1745 words - 7 pages 180The Confederation of Canada, beginning in 1867, was a progressive unification of British North American colonies. By 1870, there were already seven provinces in the Dominion of Canada. British Columbia's decision to join the Confederation of Canada was due to a combination of the colony's economic and political needs rather than an amorous bond. In the late 1860's, there were generally three choices for the British colony of British Columbia

The collapse of the East Coast fishery in Canada.

939 words - 4 pages The Collapse of the East Coast fishery in Canada.By: Seth GiddensIn 1992, the devastating collapse of the fishing industry on the East Coast of Newfoundland, Nova Scotia forced the Canadian government to take drastic measures and close the fishery. But what could've caused such a horrible downfall of one of Canada's biggest national resources?The East Coast Fishery is made up of offshore fisheries and inshore fisheries. An Offshore fishery is a

This is an analytical essay on the murder of William Robinson, which occured in 1868 on the Salt Spring Islands in British Columbia.

1512 words - 6 pages Cowichan Indians were convicted of murder and hanged. These trials pertaining to these cases were very unsettling in the community and created a grudge between different ethnicities.Of the many inhabitants of Salt Spring Island, the Bittancourt brothers were the two men who profited most from the death of William Robinson. Estalon Jose and Manuel Antoine emigrated from the Azores islands to the Salt Spring Islands of British Columbia, persuaded by

A Chronology of Treaty Negotiations in Canada with emphasis in British Columbia

1330 words - 5 pages money on land claims (Ministry of Aboriginal Affairs).1949 - British Columbia government unilaterally grants Indian people the right to vote in provincial elections. Frank Calder (Nisga'a) is the first native to be elected to the provincial legislature (Ministry of Aboriginal Affairs).1951 - The Parliament of Canada repealed the legislation prohibiting potlatches and organizing to pursue land claims (Ministry of Aboriginal Affairs).1955 - The

Environmental Law and Sustainable Development in the Toothfish Fishery of Heard Island and McDonald Island.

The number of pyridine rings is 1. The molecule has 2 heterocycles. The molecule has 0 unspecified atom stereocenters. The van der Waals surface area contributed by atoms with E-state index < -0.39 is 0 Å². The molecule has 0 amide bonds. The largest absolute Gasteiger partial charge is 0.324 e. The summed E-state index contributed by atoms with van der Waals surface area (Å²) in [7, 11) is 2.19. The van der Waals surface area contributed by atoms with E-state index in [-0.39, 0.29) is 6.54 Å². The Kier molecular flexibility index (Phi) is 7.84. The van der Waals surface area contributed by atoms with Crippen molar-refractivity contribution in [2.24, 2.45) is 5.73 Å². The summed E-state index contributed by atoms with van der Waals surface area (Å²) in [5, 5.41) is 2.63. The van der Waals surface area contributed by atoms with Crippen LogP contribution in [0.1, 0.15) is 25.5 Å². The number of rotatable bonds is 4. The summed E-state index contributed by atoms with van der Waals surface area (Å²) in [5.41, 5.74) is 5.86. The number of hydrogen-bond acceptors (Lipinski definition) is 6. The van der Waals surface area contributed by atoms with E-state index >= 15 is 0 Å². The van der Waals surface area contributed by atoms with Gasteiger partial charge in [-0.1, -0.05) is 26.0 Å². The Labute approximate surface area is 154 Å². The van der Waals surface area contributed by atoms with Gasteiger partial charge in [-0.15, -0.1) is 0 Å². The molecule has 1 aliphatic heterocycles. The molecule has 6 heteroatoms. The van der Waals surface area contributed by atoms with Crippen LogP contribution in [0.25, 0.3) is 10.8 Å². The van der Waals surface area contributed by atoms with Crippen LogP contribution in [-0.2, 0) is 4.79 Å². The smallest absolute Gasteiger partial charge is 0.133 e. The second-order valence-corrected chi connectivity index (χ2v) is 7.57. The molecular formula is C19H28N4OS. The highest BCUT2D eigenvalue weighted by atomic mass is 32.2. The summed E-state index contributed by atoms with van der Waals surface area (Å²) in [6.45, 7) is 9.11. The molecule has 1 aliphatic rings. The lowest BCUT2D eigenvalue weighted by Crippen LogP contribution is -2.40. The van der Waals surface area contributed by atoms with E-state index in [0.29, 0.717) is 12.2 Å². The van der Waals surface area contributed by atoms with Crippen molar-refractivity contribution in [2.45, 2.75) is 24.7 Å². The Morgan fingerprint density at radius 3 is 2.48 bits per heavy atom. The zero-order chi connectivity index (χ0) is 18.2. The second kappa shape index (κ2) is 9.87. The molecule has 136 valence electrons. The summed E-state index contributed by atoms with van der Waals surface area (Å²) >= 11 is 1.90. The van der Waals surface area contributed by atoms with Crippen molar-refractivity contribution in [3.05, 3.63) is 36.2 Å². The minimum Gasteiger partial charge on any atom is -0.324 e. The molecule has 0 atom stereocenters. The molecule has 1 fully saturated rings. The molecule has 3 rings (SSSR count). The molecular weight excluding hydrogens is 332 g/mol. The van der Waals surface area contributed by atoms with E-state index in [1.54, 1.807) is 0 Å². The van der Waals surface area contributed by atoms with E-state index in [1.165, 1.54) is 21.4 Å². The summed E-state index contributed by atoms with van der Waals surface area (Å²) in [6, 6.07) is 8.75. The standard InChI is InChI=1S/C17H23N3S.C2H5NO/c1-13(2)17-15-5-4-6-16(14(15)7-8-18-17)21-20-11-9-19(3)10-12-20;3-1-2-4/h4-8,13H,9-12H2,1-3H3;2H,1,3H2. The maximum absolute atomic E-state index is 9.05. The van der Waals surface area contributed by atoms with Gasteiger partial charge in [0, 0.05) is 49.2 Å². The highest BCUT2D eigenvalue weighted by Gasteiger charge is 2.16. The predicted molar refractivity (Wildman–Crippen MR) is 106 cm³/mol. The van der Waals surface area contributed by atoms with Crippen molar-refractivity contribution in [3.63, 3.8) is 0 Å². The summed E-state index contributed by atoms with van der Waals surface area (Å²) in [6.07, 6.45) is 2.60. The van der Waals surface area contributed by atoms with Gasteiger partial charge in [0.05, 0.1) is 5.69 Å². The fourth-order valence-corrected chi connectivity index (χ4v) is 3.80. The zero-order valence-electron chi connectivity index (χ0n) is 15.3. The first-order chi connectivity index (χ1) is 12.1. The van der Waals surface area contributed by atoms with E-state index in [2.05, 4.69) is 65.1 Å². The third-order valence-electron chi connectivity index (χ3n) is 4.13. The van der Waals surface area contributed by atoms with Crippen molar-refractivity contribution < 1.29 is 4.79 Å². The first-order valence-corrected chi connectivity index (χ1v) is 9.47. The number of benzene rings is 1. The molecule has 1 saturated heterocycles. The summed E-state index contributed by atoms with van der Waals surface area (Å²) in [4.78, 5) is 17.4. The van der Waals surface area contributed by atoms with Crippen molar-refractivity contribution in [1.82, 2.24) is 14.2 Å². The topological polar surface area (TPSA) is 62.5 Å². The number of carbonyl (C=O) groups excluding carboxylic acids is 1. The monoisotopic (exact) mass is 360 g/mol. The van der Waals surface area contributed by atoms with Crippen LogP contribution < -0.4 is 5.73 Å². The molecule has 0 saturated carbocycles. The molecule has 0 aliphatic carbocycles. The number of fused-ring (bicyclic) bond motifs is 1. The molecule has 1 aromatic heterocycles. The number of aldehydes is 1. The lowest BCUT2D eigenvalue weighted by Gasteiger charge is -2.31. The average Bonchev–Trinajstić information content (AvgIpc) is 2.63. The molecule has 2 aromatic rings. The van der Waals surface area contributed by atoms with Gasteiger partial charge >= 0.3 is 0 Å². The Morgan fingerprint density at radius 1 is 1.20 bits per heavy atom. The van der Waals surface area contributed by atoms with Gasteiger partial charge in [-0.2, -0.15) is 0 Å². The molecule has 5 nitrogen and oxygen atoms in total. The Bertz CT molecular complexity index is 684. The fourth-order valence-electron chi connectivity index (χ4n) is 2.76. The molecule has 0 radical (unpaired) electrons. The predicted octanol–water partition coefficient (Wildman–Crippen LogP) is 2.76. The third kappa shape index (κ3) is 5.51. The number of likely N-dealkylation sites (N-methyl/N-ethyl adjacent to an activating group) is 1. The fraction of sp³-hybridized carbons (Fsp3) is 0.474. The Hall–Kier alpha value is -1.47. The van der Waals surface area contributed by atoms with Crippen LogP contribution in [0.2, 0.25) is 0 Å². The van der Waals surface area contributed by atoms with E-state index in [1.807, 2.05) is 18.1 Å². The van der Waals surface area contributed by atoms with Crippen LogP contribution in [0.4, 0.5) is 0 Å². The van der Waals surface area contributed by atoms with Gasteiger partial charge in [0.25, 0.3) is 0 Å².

3503 words - 14 pages Introduction: This paper will examine legal frameworks utilized by Australia to address overfishing in the Southern Ocean, specifically the Patagonian toothfish fishery around Heard Island and McDonald Islands, which is expected to potentially collapse within several years because of illegal fishing. This area is within Australia’s Exclusive Economic Zone but is more than 4,000 kilometers from the nearest port, thus placing it far beyond the

Gives various statistics and figures about the canadian tourism industry, specifically on toronto, montreal and the province of British Columbia.

1800 words - 7 pages (5%), and other reasons (3%). Three major destinations can be recognized as the major pull factors for tourism coming to Canada. Toronto, the capital of Ontario is the largest city in Canada and has a massive tourist base. The city of Montreal, also one of the largest cities in Canada, is bi-lingual and has several great travel attractions/destinations. The province of British Columbia is host to such beautiful cities as Vancouver, Victoria and

Discrimination in the British Police

2336 words - 9 pages has forced the British policing establishment to admit to institutional racism. This is a prerequisite for having an important effect of change and to recognizing the problem. However, what is the use of encouraging young people from ethnic groups to join when they fail to be promoted or are stigmatized. This can only reinforce the views of the ethnic community when they leave in greater numbers than they join. Change unfortunately requires